Puebla is 95 km east of Mexico City. Because of its high altitude, the air is unusually clear. Four great volcanoes tower above it- especially Popocatepetl and Izraccihatl which are perpetually covered with snow.

Talavera tiles are an outstanding feature of Puebla’s architecture, extensively used on colonial buildings. The adjective poblano is used to describe these brightly coloured buildings.

Scores of shops sell talavera pottery which can vary greatly in quality.

We visited the Uriate factory, operating since 1817. Purchases can be packaged and shipped anywhere for 30% of the buying price.

The area is also important for onyx figures and chess sets. The largest Volkswagen plant in the world is here and the little’ beetle’ is the national car of Mexico.

I will never forget Calle de las Dulces (Sweet Street). It is lined with shops selling a tantalizing variety of freshly made candy, neatly displayed. I brought back a large box of Camote for a Mexican friend of mine. She couldn’t believe her good fortune and hid them so she wouldn’t have to share them and I know exactly how she felt.

Near Puebla is one of the finest zoos I have ever seen, even nicer than the one in San Diego. The Africam Safari Zoo has animals roaming freely in their natural habitat. Visitors can drive through in their own cars or use the Africam buses which provide both guide and commentary.

We saw herds of graceful giraffes, shy gazelles, zebras and inquisitive ostriches. Lions, black leopards and exotic white tigers lazed in the sun. Monkeys, orangutans, elephants and rhinoceros showed mild interest as we drove by.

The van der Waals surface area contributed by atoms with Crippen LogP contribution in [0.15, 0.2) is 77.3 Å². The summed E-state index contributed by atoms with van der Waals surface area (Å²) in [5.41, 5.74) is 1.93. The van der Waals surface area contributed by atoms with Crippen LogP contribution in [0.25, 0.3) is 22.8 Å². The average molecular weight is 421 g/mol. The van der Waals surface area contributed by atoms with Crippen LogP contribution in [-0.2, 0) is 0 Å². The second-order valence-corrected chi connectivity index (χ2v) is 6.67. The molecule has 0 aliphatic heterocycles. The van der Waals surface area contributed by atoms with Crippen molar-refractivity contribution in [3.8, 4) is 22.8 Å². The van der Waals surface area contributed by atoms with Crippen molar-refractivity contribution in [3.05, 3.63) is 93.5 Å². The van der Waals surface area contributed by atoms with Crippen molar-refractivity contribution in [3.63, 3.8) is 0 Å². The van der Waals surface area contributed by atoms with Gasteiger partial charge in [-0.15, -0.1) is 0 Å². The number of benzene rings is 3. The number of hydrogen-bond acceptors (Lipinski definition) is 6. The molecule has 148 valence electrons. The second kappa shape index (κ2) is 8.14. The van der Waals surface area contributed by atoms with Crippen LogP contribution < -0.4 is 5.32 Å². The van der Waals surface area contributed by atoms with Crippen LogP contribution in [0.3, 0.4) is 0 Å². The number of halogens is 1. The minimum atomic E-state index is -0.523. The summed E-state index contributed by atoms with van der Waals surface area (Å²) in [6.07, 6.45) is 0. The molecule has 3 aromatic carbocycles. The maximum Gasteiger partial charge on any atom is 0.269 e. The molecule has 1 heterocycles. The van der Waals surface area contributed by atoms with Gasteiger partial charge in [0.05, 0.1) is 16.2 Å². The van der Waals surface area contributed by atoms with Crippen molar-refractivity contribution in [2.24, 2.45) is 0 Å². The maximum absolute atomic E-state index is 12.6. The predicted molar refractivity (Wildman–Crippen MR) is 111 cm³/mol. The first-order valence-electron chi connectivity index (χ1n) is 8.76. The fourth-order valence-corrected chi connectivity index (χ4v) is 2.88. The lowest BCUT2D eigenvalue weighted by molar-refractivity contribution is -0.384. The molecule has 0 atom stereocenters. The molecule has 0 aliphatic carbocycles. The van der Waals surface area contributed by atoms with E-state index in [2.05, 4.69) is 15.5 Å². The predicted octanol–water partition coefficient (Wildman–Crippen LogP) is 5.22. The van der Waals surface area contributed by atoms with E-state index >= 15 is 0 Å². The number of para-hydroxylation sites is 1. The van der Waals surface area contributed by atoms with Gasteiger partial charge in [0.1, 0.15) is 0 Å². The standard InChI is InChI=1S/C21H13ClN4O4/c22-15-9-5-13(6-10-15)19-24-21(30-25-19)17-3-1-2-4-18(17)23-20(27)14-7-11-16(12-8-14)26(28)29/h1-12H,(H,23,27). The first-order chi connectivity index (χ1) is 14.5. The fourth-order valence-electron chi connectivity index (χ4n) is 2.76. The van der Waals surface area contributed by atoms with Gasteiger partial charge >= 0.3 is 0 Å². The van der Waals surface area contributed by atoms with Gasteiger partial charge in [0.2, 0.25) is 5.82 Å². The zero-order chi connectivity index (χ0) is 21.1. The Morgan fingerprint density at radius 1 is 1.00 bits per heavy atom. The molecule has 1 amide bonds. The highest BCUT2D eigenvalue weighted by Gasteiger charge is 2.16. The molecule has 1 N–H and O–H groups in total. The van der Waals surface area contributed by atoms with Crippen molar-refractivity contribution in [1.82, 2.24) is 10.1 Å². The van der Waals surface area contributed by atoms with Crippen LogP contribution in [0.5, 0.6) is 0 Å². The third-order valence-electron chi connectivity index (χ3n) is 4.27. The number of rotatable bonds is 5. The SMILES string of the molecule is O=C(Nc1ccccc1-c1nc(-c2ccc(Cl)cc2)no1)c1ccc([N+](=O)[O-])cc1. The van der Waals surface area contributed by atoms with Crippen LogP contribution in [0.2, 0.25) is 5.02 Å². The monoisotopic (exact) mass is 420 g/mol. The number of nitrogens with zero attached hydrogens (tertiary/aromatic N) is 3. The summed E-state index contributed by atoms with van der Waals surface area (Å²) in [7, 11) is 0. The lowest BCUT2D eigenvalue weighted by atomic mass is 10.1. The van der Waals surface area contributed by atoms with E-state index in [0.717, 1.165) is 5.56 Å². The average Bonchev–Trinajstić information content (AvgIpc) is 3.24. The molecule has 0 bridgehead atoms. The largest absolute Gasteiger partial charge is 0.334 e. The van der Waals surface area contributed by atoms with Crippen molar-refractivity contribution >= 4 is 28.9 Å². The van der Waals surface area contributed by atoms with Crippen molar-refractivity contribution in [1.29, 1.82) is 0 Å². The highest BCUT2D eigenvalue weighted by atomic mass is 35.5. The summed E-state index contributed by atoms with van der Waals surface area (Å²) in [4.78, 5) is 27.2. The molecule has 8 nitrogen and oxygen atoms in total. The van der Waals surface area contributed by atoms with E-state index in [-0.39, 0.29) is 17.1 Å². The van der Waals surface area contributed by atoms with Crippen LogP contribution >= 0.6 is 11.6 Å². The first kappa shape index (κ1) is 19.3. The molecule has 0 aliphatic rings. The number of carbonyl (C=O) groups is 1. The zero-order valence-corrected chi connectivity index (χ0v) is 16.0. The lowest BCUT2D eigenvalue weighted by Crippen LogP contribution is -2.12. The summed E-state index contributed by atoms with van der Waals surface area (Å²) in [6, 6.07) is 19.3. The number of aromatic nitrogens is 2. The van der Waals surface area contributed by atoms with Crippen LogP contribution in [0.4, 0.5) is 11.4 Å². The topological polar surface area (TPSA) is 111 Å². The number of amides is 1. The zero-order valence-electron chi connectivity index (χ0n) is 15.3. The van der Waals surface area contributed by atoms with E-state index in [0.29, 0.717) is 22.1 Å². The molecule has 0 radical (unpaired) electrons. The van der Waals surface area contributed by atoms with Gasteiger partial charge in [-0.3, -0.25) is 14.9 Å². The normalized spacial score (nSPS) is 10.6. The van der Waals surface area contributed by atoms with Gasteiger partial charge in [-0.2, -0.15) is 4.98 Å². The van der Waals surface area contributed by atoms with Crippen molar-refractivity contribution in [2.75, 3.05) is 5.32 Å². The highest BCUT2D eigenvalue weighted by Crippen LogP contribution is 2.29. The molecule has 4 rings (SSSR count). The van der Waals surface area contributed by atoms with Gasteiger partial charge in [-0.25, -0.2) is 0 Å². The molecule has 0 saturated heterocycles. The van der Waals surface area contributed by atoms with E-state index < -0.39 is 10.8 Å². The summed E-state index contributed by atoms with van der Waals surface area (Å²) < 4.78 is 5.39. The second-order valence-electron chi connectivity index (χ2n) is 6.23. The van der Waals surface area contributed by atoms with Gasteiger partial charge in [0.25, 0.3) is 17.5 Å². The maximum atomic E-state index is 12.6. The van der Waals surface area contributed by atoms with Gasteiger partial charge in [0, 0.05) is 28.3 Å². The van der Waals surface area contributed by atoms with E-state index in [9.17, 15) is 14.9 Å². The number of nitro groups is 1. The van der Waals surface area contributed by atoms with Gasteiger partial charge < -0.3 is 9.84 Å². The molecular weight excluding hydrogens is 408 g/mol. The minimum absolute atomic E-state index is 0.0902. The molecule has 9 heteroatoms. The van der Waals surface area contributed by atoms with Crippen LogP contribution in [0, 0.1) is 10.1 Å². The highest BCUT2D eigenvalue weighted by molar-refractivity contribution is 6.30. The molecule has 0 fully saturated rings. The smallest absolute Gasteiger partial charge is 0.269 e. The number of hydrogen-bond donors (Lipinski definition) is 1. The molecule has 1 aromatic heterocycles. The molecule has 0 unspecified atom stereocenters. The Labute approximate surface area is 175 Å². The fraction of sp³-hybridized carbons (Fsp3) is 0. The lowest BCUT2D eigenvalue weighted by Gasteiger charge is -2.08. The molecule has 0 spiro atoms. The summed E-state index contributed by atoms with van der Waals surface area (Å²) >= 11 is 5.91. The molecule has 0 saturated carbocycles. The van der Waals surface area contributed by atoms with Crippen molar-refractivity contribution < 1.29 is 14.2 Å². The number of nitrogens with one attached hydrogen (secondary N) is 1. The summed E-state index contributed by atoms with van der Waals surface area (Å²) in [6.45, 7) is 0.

Cholula

Near Puebla is the Great Pyramid of Tepanapa, the largest pyramid ever built. One hundred thousand people lived here when the Spanish came. This huge Toltec city is 60 metres high, covers 46 acres and took 800 years to build. Because the buildings are so complex, a guide is a necessity. Excavations have been limited because a church was purposely built on top of the pyramid in 1666.

Tlaxcala

Tlaxcala, 113 km east of Mexico City, is Mexico’s smallest state. It alienated itself from the rest of Mexico by becoming Corte’s chief ally in the conquest. The Government Palace, built in 1550 has interior walls covered with vivid murals of the state before the conquest.

The zocalo is surrounded by well-tended gardens and mansions which border the plaza. The profuse, purple jacaranda are a sight to behold.

About 22 km southwest of Tlaxcala is the archaeological site of Cacaxtla, accidentally discovered in 1975. It has been protected from the elements by a huge roof, the second largest in the world. Breathtaking frescoes, dating back to 100 A.D. depict fierce battles between Maya and Central Mexican warriors.

To protect the dyes, flash photos are not allowed.

The Route of Cortez ends with Mexico City, a city brimming with culture, museums and history. The whole journey was a wonderful experience and I felt very sad that it was over. Mexico is a fascinating country.

Doreen Kerby is a well-known travel writer living in Canada.

Hernán Cortés (also spelled Cortez), Marqués Del Valle De Oaxaca (1485-1547) was a Spanish adventurer and conquistador (he was also a failed law student) who overthrew the Aztec empire and claimed Mexico for Spain (1519-21).

Cortes sailed with 11 ships from Cuba to the Yucatan Peninsula to look for gold, silver, and other treasures. Hearing rumors of great riches, Cortés traveled inland and "discovered" Tenochtitlan, the capital of the Aztec empire. He then brutally killed the Aztec emperor Montezuma and conquered his Aztec Empire of Mexico, claiming all of Mexico for Spain in 1521. Treasures from the Aztecs were brought to Spain, and Cortés was a hero in his homeland. Cortés was appointed governor of the colony of New Spain, but eventually fell out of favor with the royals. He then returned to Spain where he died a few years later.